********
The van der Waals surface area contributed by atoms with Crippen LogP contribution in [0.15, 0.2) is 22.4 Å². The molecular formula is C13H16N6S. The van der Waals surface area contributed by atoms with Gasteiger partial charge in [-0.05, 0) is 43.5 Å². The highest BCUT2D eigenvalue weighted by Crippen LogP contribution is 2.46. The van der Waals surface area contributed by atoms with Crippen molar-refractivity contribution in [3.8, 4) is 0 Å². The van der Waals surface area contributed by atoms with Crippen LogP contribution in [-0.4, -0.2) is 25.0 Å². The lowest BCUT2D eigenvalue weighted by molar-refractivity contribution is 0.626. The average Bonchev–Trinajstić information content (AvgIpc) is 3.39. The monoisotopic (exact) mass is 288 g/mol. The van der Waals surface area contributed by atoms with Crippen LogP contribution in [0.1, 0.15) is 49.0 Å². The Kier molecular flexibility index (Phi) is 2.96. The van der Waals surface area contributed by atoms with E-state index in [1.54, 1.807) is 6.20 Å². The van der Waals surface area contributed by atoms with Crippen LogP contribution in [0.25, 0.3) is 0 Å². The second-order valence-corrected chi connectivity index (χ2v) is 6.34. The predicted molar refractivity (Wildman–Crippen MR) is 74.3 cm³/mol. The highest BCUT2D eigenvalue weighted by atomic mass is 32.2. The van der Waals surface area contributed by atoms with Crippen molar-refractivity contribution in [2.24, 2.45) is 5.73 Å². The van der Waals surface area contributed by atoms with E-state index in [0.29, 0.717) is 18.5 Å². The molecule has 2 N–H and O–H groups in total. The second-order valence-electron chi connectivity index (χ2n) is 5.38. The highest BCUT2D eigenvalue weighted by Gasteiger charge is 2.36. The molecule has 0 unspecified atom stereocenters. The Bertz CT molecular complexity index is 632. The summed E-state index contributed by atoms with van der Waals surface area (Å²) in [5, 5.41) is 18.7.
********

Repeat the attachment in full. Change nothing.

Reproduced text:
The van der Waals surface area contributed by atoms with Crippen LogP contribution in [0.15, 0.2) is 22.4 Å². The molecular formula is C13H16N6S. The van der Waals surface area contributed by atoms with Gasteiger partial charge in [-0.05, 0) is 43.5 Å². The highest BCUT2D eigenvalue weighted by Crippen LogP contribution is 2.46. The van der Waals surface area contributed by atoms with Crippen molar-refractivity contribution in [3.8, 4) is 0 Å². The van der Waals surface area contributed by atoms with Crippen LogP contribution in [-0.4, -0.2) is 25.0 Å². The lowest BCUT2D eigenvalue weighted by molar-refractivity contribution is 0.626. The average Bonchev–Trinajstić information content (AvgIpc) is 3.39. The monoisotopic (exact) mass is 288 g/mol. The van der Waals surface area contributed by atoms with Crippen LogP contribution in [0.1, 0.15) is 49.0 Å². The Kier molecular flexibility index (Phi) is 2.96. The van der Waals surface area contributed by atoms with E-state index in [1.54, 1.807) is 6.20 Å². The van der Waals surface area contributed by atoms with Crippen LogP contribution in [0.25, 0.3) is 0 Å². The second-order valence-corrected chi connectivity index (χ2v) is 6.34. The predicted molar refractivity (Wildman–Crippen MR) is 74.3 cm³/mol. The highest BCUT2D eigenvalue weighted by atomic mass is 32.2. The van der Waals surface area contributed by atoms with Crippen molar-refractivity contribution in [2.24, 2.45) is 5.73 Å². The van der Waals surface area contributed by atoms with E-state index in [0.29, 0.717) is 18.5 Å². The molecule has 2 N–H and O–H groups in total. The second-order valence-electron chi connectivity index (χ2n) is 5.38. The highest BCUT2D eigenvalue weighted by Gasteiger charge is 2.36. The molecule has 0 unspecified atom stereocenters. The Bertz CT molecular complexity index is 632. The summed E-state index contributed by atoms with van der Waals surface area (Å²) in [5, 5.41) is 18.7.